The price of a gigabyte of DRAM has fallen by about a factor of ten every 5 years from 1957 to 2020. Since 2010, the price has fallen much more slowly, at a rate that would yield an order of magnitude over roughly 14 years.
DRAM, “dynamic random-access memory”, is a type of semiconductor memory. It is used as the main memory in modern computers and graphic cards.1
We found two sources for historic pricing of DRAM. One was a dataset of DRAM prices and sizes from 1957 to 2018 collected by technologist and retired Computer Science professor2 John C. McCallum.3 The other dataset was extracted from a graph generated by Objective Analysis,4 a group that sells “third-party independent market research and data” to investors in the semiconductor industry.5 We have not checked where their data comes from and don’t have evidence about whether they are a trustworthy source.
Figure 1 shows McCallum’s data.6
Figure 2 shows the average price per gigabyte of DRAM from 1991 to 2019, according to the Objective Analysis graph.8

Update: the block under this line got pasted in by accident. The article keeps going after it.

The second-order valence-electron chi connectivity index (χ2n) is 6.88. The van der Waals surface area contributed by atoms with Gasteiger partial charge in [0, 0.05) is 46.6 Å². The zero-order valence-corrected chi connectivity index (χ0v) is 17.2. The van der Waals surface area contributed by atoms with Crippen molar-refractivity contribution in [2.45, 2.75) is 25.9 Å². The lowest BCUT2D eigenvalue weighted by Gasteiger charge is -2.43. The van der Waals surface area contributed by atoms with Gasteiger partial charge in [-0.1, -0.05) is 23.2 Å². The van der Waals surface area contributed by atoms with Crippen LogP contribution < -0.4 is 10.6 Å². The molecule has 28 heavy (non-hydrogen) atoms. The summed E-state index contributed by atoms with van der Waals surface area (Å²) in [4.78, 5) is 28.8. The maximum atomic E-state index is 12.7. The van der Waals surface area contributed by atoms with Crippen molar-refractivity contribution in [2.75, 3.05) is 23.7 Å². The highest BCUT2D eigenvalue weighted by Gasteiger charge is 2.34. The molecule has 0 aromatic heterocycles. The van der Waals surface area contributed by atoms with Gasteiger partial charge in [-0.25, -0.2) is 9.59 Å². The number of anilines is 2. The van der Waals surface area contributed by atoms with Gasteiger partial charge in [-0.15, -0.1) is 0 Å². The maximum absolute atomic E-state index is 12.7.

The two datasets appear to line up (see Figure 3 below),9 though we don’t know where the data in the Objective Analysis report came from– it could itself be referencing the McCallum dataset, or both could share data sources.
For both sources, the data appears to follow an exponential trendline. In the McCallum dataset, we calculate that the price / GB of DRAM has fallen at around 36% per year, for a factor of ten every 5.1 years and a doubling time of 1.5 years on average. The Objective Analysis data is similar, with the price / GB of DRAM falling around 33% per year, for a factor of ten every 5.8 years and a doubling time of 1.7 years.
The 1.5 and 1.7 year doubling times are close to the rate at which Moore’s law observed that transistors in an integrated circuit double.10 It seems possible to us that cheaper and denser transistors following this law are what enabled the cheaper prices of DRAM, though we haven’t investigated this theory.11
Both datasets show slower progress in recent years. From 2010 onwards, the McCallum dataset falls in price by only 15% a year, for a rate that would yield a factor of ten every 14 years, and the Objective Analysis dataset falls by 12% a year, for a rate that would yield a factor of ten every 18.5 years.
Primary author: Asya Bergal